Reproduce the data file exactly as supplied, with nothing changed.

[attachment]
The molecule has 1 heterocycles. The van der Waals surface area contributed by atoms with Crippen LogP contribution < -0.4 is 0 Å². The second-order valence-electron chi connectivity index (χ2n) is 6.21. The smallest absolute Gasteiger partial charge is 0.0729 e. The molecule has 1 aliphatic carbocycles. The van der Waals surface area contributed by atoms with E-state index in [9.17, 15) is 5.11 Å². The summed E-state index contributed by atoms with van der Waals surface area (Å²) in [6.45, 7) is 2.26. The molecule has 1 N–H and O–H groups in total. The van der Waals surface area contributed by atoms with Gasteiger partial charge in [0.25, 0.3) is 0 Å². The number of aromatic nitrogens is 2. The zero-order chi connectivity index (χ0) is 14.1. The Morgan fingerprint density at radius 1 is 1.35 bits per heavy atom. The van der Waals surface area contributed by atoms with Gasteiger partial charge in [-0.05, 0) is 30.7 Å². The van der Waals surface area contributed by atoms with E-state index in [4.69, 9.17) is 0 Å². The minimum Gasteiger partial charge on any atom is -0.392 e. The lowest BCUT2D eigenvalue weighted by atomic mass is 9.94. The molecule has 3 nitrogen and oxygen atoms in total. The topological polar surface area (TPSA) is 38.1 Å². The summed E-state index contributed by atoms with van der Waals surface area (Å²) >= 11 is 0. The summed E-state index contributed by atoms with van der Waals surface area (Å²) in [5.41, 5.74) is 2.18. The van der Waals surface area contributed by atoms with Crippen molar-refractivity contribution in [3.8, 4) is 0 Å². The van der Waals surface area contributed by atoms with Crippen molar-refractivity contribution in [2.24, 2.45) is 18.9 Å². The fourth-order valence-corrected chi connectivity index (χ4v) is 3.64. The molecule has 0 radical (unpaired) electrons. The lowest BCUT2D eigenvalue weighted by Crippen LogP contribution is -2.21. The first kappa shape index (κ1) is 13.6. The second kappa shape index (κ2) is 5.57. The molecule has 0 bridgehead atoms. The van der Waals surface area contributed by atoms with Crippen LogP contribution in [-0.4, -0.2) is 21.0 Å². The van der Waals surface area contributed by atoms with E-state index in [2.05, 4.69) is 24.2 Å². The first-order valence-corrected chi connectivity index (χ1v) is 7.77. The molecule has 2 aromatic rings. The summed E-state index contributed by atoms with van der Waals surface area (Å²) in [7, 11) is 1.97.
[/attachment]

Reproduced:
The molecule has 1 heterocycles. The van der Waals surface area contributed by atoms with Crippen LogP contribution < -0.4 is 0 Å². The second-order valence-electron chi connectivity index (χ2n) is 6.21. The smallest absolute Gasteiger partial charge is 0.0729 e. The molecule has 1 aliphatic carbocycles. The van der Waals surface area contributed by atoms with E-state index in [9.17, 15) is 5.11 Å². The summed E-state index contributed by atoms with van der Waals surface area (Å²) in [6.45, 7) is 2.26. The molecule has 1 N–H and O–H groups in total. The van der Waals surface area contributed by atoms with Gasteiger partial charge in [0.25, 0.3) is 0 Å². The number of aromatic nitrogens is 2. The zero-order chi connectivity index (χ0) is 14.1. The Morgan fingerprint density at radius 1 is 1.35 bits per heavy atom. The van der Waals surface area contributed by atoms with Gasteiger partial charge in [-0.05, 0) is 30.7 Å². The van der Waals surface area contributed by atoms with E-state index in [4.69, 9.17) is 0 Å². The minimum Gasteiger partial charge on any atom is -0.392 e. The lowest BCUT2D eigenvalue weighted by atomic mass is 9.94. The molecule has 3 nitrogen and oxygen atoms in total. The topological polar surface area (TPSA) is 38.1 Å². The summed E-state index contributed by atoms with van der Waals surface area (Å²) >= 11 is 0. The summed E-state index contributed by atoms with van der Waals surface area (Å²) in [5.41, 5.74) is 2.18. The van der Waals surface area contributed by atoms with Crippen molar-refractivity contribution in [3.8, 4) is 0 Å². The van der Waals surface area contributed by atoms with Crippen molar-refractivity contribution in [2.24, 2.45) is 18.9 Å². The fourth-order valence-corrected chi connectivity index (χ4v) is 3.64. The molecule has 0 radical (unpaired) electrons. The lowest BCUT2D eigenvalue weighted by Crippen LogP contribution is -2.21. The first kappa shape index (κ1) is 13.6. The second kappa shape index (κ2) is 5.57. The molecule has 0 bridgehead atoms. The van der Waals surface area contributed by atoms with Crippen LogP contribution in [-0.4, -0.2) is 21.0 Å². The van der Waals surface area contributed by atoms with E-state index in [2.05, 4.69) is 24.2 Å². The first-order valence-corrected chi connectivity index (χ1v) is 7.77. The molecule has 2 aromatic rings. The summed E-state index contributed by atoms with van der Waals surface area (Å²) in [7, 11) is 1.97.